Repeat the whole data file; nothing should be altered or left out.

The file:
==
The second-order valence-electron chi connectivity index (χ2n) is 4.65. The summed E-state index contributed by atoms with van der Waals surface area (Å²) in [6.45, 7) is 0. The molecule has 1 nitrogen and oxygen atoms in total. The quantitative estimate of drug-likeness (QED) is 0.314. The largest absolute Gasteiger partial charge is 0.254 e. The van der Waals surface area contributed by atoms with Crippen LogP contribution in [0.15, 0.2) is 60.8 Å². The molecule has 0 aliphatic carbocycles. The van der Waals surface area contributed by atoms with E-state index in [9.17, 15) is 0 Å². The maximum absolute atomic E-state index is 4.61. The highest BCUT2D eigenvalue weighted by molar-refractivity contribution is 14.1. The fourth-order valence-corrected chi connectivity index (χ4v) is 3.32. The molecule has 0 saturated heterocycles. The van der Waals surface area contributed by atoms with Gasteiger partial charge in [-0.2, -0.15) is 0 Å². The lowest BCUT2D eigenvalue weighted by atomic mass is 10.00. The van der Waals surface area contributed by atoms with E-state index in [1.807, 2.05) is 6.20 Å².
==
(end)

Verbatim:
The second-order valence-electron chi connectivity index (χ2n) is 4.65. The summed E-state index contributed by atoms with van der Waals surface area (Å²) in [6.45, 7) is 0. The molecule has 1 nitrogen and oxygen atoms in total. The quantitative estimate of drug-likeness (QED) is 0.314. The largest absolute Gasteiger partial charge is 0.254 e. The van der Waals surface area contributed by atoms with Crippen LogP contribution in [0.15, 0.2) is 60.8 Å². The molecule has 0 aliphatic carbocycles. The van der Waals surface area contributed by atoms with E-state index in [9.17, 15) is 0 Å². The maximum absolute atomic E-state index is 4.61. The highest BCUT2D eigenvalue weighted by molar-refractivity contribution is 14.1. The fourth-order valence-corrected chi connectivity index (χ4v) is 3.32. The molecule has 0 saturated heterocycles. The van der Waals surface area contributed by atoms with Gasteiger partial charge in [-0.2, -0.15) is 0 Å². The lowest BCUT2D eigenvalue weighted by atomic mass is 10.00. The van der Waals surface area contributed by atoms with E-state index in [1.807, 2.05) is 6.20 Å².